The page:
Business / Companies

Kangaroo route hops off from Europe via China

By Fu Jing (China Daily) Updated: 2014-03-25 07:16

Kangaroo route hops off from Europe via China

A Chinese staff member deals with a customer at a booking office of China Southern Airlines in Haikou, south Chinas Hainan province, Aug 15, 2013. [Photo/icpress]

A major carrier - China Southern Airlines Co Ltd - sees the capital of the Netherlands as a major gateway to global growth, reports Fu Jing from Amsterdam

Sitting in his office amid the bustle and din of flights taking off and landing at Amsterdam Airport Schiphol, Pang Yedong, general manager of Guangzhou-based China Southern Airlines, said he expects to see more Chinese carriers using the travel hub as a connection point for long-haul journeys.

Schiphol is already an important destination for China Southern and the starting point for European passengers flying to Australia and New Zealand on its flights, with a stopover in Guangzhou.

"The long distance and the absence of direct flights have helped us fare well," Pang said.

"Most of the 14 flights that we operate every week are fully booked. What's more, a majority of the passengers are from Europe, thereby increasing our global appeal," Pang said. "For many of these travelers, China Southern flights are ideal because they give them a one-hour stopover in Guanghzou before proceeding to Australia or New Zealand."

Pang said offering more convenient services for Europeans who want to fly to Australasia has been an important growth area for the Chinese carrier in Europe. "We have realized how important Amsterdam and Guangzhou have been to our global plans," he said.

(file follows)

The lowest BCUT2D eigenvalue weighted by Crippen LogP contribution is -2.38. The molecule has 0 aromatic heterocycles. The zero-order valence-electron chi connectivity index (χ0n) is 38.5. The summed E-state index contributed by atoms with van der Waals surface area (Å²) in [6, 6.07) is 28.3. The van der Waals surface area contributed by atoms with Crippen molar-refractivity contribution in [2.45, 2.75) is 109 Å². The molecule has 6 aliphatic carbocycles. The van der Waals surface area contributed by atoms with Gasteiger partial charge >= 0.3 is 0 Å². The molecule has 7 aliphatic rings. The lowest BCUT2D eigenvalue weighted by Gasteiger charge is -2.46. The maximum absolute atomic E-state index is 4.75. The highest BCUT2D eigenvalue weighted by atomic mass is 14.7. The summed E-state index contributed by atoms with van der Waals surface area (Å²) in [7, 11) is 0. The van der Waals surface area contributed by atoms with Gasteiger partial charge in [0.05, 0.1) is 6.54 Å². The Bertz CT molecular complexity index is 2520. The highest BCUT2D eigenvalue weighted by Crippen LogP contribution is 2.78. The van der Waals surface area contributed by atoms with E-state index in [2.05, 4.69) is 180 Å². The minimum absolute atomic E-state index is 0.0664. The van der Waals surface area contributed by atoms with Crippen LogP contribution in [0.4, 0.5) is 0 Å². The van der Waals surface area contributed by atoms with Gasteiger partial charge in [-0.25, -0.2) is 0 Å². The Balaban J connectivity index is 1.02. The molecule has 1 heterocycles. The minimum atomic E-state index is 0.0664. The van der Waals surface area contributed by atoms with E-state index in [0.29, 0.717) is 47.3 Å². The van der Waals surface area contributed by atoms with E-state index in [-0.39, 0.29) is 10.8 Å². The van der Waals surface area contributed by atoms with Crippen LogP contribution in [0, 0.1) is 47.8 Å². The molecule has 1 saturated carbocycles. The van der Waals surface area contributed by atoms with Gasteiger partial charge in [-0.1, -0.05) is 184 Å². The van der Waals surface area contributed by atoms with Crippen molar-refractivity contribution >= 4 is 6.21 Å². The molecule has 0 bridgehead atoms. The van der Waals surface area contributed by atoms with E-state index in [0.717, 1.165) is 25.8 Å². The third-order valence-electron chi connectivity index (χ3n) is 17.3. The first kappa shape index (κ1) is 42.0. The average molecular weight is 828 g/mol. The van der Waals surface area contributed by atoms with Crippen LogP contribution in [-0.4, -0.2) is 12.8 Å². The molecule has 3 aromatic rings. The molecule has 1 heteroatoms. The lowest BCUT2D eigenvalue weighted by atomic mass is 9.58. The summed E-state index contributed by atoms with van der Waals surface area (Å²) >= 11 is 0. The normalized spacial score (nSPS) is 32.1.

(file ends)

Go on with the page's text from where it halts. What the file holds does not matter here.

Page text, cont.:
Guangzhou joined Beijing and Shanghai in granting 72-hour visa-free stopovers from Aug 1 last year. Under the rules, passport holders from 45 countries can enjoy visa-free stays of up to 72 hours in these Chinese cities if they are flying on to other international destinations.

Guangzhou is China's third-largest city and the commercial and manufacturing hub of the Pearl River Delta region. It is also home to China Southern, which is listed on the stock market in Hong Kong, Shanghai and New York.

"We have joined the competition on the so-called kangaroo route, and we have an advantage because it takes less time than transferring in other Asian cities," Pang said.

"What's more, we use new aircraft in some sectors, which increases our appeal further," he said.

Pang said the carrier uses new Boeing-787s on the Guangzhou-Auckland route and operates more than 10 flights every week. China Southern has also launched daily flights from Guangzhou to Sydney and Brisbane.

Pang said the Amsterdam-Guangzhou-Australia flights are shorter than other routes. "We offer rapid transfer services which last only about one hour or so. In total, the overall journey takes around 21 or 22 hours by this route."

For decades, air travelers between Europe and Australia had to spend about 25 or 26 hours on flights operated by other airlines. The route started in 1935 with a flight between London and Brisbane. Stopovers once included Brisbane, Darwin, Singapore, Bangkok, Calcutta, Karachi, Cairo, Rome, Frankfurt and Amsterdam. The route was nicknamed the kangaroo route because of all the hops it took and the destination in Australia, where the animal is indigenous.

Pang said Chinese carriers have now reached a scale where they can compete effectively with global rivals on long-haul routes. The financial and fiscal crises from 2008 affected the profitability of other global carriers and hampered their ability to buy new aircraft.

Kangaroo route hops off from Europe via China

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